Tavis Smiley used to be the darling of black America. Once upon a time his keen critical commentary, ubiquitous media presence and undeniable charm brought delight to the hearts and minds of many black Americans. No matter whether he was providing social commentary on Tom Joyner’s morning radio show or conducting interviews on his television talk show, Smiley’s voice and views seemed to always find a large ready audience in the black community. At the height of his popularity, Smiley hosted a highly celebrated, nationally televised “State of the Black Union” symposium that comedian Chris Rock once hilariously called “the annual black people listen meeting,” which featured some of the best and brightest of the African-American community.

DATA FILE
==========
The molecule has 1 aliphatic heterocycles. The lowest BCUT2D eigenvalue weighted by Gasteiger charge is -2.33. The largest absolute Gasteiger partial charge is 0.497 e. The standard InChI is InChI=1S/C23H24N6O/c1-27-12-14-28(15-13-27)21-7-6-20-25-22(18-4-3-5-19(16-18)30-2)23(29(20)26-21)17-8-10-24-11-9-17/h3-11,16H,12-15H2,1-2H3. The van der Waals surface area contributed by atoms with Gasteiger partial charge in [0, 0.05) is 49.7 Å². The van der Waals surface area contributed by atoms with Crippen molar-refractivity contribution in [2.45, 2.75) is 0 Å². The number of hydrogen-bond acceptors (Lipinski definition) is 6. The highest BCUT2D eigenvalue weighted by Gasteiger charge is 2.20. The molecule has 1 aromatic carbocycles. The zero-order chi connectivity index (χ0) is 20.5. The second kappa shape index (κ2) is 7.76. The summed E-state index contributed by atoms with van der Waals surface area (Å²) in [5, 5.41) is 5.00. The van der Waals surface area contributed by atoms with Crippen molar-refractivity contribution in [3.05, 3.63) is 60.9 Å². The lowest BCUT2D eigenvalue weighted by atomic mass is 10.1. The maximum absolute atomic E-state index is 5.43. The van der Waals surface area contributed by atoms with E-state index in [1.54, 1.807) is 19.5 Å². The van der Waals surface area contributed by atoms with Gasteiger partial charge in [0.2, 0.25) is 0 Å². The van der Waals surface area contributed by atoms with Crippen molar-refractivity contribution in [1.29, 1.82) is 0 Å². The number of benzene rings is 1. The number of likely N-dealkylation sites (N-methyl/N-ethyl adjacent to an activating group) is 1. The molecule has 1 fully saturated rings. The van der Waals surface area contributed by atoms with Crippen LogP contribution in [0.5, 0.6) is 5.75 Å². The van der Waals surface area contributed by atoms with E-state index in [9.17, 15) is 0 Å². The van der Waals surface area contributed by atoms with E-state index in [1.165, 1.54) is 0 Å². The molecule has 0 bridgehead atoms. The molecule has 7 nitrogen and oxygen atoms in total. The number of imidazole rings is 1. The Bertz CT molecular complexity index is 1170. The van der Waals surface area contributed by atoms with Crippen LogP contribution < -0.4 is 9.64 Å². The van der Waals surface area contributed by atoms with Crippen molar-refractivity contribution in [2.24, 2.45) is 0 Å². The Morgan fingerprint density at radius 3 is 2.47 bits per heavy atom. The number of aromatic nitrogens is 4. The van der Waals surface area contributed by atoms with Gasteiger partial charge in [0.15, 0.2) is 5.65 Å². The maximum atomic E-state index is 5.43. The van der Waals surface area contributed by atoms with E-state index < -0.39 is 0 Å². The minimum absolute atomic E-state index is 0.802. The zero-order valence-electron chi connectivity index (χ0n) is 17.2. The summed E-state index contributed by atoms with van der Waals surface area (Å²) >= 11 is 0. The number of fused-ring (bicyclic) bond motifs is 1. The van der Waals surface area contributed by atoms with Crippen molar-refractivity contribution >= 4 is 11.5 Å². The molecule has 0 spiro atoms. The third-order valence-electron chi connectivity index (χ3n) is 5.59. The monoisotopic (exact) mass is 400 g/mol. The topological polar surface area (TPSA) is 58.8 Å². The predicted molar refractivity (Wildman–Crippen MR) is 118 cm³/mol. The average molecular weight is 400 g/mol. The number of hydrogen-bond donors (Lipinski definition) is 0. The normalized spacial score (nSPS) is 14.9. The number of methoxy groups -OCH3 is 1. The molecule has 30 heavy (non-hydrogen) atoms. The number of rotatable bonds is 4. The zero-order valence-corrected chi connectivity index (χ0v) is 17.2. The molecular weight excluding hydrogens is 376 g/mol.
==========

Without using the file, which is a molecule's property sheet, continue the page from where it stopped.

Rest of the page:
But things changed in 2007, when then-Sen. Barack Obama announced his candidacy for president of the United States of America. Since this time Tavis Smiley and many black Americans have been engaged in what can only be described as a lovers’ quarrel. As the story goes, many in the black community either turned on or tuned out Smiley when he persisted to publicly challenge, criticize, and correct President Obama for not putting forth a “black agenda.”
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